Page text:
To encourage awareness of cultural diversity, cultural exchanges and comparative views, students will start each class with five-minute presentations on historic buildings/sites in their own countries.
The final evaluation will be based on:
- attendance and class participation, including the five-minute presentation (20% of the final grade)
- written mid-term exam based on slides, in which the student must identify, describe, compare and contrast buildings (30%)
- final presentation of a research paper (50%)
Weekly readings on specific topics will be published on the e-learning Moodle platform. The books listed below are intended as a reference bibliography relating to the general contents of the course.
A historical introduction, with a useful glossary, to the classical language of architecture:
- John Summerson, The Classical Language of Architecture, Cambridge, The M.I.T. Press, 1963 (first edition) or following editions.
Architecture in Italy in the fifteenth and sixteenth centuries:
- The Renaissance from Brunelleschi to Michelangelo. The Representation of Architecture, edited by Henry A. Millon and Vittorio Magnago Lampugnani, London, Thames and Hudson, 1994.
- Wolfgang Lotz, Architecture in Italy 1500-1600, revised edition with an introduction by Deborah Howard, New Haven and London, Yale University Press, 1995.
History of Venetian architecture:
- Ennio Concina, A History of Venetian Architecture, Cambridge (UK), New York, Melbourne, Cambridge University Press, 1998.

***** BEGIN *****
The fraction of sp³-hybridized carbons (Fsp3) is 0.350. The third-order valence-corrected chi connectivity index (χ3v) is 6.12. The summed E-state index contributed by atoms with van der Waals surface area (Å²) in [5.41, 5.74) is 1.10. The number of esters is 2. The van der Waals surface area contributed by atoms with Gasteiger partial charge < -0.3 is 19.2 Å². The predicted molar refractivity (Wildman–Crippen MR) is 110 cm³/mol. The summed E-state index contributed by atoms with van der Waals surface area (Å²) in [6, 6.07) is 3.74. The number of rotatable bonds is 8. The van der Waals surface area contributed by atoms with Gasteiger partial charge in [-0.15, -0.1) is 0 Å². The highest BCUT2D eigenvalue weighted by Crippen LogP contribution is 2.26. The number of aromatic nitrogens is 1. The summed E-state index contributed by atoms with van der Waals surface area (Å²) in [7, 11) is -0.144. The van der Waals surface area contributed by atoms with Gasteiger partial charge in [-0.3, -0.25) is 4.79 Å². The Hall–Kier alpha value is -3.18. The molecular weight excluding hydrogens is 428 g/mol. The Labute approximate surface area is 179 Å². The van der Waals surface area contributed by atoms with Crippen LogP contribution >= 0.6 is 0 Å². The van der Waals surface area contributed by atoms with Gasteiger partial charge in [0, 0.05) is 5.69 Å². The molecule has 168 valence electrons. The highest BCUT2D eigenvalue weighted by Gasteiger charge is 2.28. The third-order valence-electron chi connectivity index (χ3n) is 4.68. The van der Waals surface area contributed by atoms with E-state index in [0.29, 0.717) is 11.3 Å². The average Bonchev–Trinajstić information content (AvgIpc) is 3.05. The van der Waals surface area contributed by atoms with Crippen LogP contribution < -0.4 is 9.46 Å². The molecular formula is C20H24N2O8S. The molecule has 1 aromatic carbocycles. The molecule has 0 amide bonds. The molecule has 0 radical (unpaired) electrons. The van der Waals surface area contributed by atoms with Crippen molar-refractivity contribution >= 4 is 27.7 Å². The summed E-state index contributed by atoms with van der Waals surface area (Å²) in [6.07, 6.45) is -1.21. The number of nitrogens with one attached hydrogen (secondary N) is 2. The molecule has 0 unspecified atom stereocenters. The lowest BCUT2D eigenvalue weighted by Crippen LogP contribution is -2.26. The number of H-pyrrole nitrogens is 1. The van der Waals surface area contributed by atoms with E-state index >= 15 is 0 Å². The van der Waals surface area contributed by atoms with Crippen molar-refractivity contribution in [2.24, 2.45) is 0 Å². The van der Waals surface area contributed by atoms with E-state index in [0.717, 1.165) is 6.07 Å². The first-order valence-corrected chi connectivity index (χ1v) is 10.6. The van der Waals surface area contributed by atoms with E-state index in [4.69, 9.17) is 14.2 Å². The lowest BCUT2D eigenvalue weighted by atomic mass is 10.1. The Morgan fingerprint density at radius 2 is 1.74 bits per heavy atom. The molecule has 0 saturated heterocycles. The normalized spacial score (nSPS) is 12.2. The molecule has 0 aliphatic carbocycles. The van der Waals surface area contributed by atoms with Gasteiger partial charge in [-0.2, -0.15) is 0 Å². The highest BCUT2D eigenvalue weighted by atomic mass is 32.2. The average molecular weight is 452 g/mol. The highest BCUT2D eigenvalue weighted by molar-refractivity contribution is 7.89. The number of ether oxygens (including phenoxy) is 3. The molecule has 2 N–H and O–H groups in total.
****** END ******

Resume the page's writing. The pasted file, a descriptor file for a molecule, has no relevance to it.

- Deborah Howard, The Architectural History of Venice, revised and enlarged edition, New Haven and London, Yale University Press, 2002.
Architecture in Venice in the fifteenth and sixteenth centuries:
- John McAndrew, Venetian architecture of the early Renaissance, Cambridge Mass. The M.I.T. Press, 1980.
- Manfredo Tafuri, Venice and the Renaissance, translated by Jessica Levine, Cambridge Mass. and London, The M.I.T. Press, 1989 (original Italian edition Turin 1985).
- Norbert Huse and Wolfgang Wolters, The Art of Renaissance Venice: Architecture, Sculpture, and Painting, 1460-1590, Chicago and London, The University of Chicago Press, 1990 (original German edition München 1986), the chapters on architecture by Wolters, pp. 3-128.
- Manuela Morresi, “Treatises and the Architecture of Venice in the Fifteenth and Sixteenth Centuries,” in Paper Palaces. The Rise of the Renaissance Architectural Treatise, ed. by Vaughan Hart with Peter Hicks, New Haven and London, Yale University Press, 1998, pp. 263-280.
- Richard Goy, Building Renaissance Venice: patrons, architects and builders, c. 1430-1500, New Haven and London, Yale University Press, 2006.
- Deborah Howard, Venice disputed: Marc'Antonio Barbaro and Venetian architecture: 1550-1600, New Haven and London, Yale University Press, 2011.
The ‘myths’ of Venice:
- David Rosand, Myths of Venice. The Figuration of a State, Chapel Hill and London, The University of North Carolina Press, 2001.
- Elisabeth Crouzet-Pavan, Venice Triumphant. The Horizons of a Myth, translated by Lydia G. Cochrane, Baltimore, John Hopkins University Press, 2002 (original French edition, Paris 1999).